There was more of an underground metal/hardcore vibe at Vaudeville Mews than usual. There was a huge merch area with a lot of distro stuff set up, which got me thinking about the what the difference between this kind underground/punk commerce and the usual commercialism we all see all the time. It’s a different vibe, a grass-roots, bazaar kind of thing, but there was definitely a lot more money being exchanged for stuff than what you typically see at an indie rock show, which was interesting and seemed like a positive thing overall.

The first four acts got set up and torn down super fast, even adjusting for the fact that Die Mutts and The Creepy Kids shared a bassist and Catheter and Black Market Fetus shared a drummer, or maybe just the drums, and all kept their sets rather short, being just as excited to get D.R.I. on the stage as anyone in the crowd was.

Die Mutts and The Creepy Kids (who are way too old to be calling themselves The anything “Kids”) both had a pretty basic fast punk rock or old-school hardcore sound. Both have been around a good long time, such that, even adjusting for the relative simplicity of the music style, their playing was tight. In modern punk I think a lot of the job of giving the music some texture and sonic interest falls to the bassist, and the bassist that played in both bands was on it, probably my favorite aspect of that part of the show.

Catheter are from Denver I think? They do a kind of death-metal-influenced grindcore thing with low-tuned sludgy guitar sounds, growl vocals, short songs, breakneck switches between slow parts and blastbeats. Sort of reminded me of when I first heard Suppression on cassette back in ’93. Quite good. Nate Fetus used to sing for them for a while, and did a song or two with them at the show. These kind of vocals can seem sort of silly, but I’m less likely these days to be down on a band for using them, even if I don’t always entirely get it myself. I enjoyed their set. For as long as they’ve been around and as much as I’ve heard about them over the years, this was the first time I’ve gotten to see them live.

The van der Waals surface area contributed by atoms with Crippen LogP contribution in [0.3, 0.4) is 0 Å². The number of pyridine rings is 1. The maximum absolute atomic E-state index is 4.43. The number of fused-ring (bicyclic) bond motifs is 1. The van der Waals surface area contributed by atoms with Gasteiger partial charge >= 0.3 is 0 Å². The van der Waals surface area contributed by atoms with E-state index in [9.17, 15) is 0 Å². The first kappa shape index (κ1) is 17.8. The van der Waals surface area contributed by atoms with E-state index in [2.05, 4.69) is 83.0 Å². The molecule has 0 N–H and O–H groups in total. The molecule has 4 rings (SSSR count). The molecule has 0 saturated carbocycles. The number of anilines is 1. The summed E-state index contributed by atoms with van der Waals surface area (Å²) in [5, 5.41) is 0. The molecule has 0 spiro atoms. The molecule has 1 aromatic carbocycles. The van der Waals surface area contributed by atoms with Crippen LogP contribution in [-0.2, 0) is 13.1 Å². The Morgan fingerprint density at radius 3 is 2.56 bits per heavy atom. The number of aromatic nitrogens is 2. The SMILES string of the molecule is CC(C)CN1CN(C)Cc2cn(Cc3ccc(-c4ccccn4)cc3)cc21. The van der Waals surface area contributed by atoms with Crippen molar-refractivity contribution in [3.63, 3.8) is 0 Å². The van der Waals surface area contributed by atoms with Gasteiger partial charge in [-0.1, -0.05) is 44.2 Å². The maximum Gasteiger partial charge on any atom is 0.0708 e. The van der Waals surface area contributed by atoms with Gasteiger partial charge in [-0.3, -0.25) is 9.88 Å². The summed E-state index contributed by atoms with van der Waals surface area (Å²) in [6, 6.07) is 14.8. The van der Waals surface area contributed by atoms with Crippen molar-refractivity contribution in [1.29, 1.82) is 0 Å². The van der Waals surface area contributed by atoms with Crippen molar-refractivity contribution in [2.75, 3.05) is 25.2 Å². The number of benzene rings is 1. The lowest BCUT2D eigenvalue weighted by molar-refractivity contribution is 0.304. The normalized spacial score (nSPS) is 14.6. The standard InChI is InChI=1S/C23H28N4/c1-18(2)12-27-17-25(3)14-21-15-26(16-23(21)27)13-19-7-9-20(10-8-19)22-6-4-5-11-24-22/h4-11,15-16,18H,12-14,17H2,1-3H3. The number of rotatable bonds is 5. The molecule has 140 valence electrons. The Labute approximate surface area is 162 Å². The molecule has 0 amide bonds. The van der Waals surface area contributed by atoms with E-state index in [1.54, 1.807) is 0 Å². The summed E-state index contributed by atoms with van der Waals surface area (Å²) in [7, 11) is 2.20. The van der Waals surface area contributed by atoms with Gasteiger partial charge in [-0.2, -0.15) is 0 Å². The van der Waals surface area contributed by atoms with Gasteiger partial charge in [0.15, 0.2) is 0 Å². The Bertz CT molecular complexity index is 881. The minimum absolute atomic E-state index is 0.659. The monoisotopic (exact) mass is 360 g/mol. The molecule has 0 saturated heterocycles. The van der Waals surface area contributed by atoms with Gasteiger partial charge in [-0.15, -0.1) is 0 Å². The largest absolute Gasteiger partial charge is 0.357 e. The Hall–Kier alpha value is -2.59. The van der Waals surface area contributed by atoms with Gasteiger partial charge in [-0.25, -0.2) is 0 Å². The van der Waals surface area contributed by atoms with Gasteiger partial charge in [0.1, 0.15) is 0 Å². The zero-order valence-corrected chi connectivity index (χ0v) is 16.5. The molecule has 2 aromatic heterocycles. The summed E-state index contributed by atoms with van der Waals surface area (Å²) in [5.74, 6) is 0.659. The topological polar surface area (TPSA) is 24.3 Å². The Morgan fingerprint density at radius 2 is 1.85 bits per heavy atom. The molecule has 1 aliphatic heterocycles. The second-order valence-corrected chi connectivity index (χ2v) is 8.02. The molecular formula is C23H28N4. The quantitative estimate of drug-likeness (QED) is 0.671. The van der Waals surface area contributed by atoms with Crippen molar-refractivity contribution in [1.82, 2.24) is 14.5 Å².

The wild raucous fun energy of Poison Control Center’s shows is often mentioned in press about them, and everything they say is true. But less talked about is that another central Iowa band, Black Market Fetus, are capable of inspiring just as much frenzy. Their set was nuts with stage-diving and the crowd yelling all the lyrics along. Musically they’re more metal than the punkier opening bands but more punk rock sounding than even much of D.R.I.’s material.

D.R.I. had a [nice]( long set. They must have worked through something like two-thirds of their entire discography. I listened to a lot of D.R.I.’s albums in the couple weeks before the show, kind of puzzling this out, and I think their more metal-sounding stuff post-_Dealing With It!_ is sometimes criticized unfairly, especially by us indie types. All their material was going over well with this crowd, and with me as well. Perhaps the crossover they started is only really starting to be understood now, or maybe it’s a matter of some things working better live. This band is going on 30 years together; sure, they started young, but they aren’t lacking for energy in any respect. It was good times.

Got to hang out with Andy K a little bit too, which was cool. We’ll have to get together again sometime when we can talk more.

Charlie Schiz

Charlie Schiz
When the going gets weird, the weird turn pro. I've been weird all my life. It's my time to shine.

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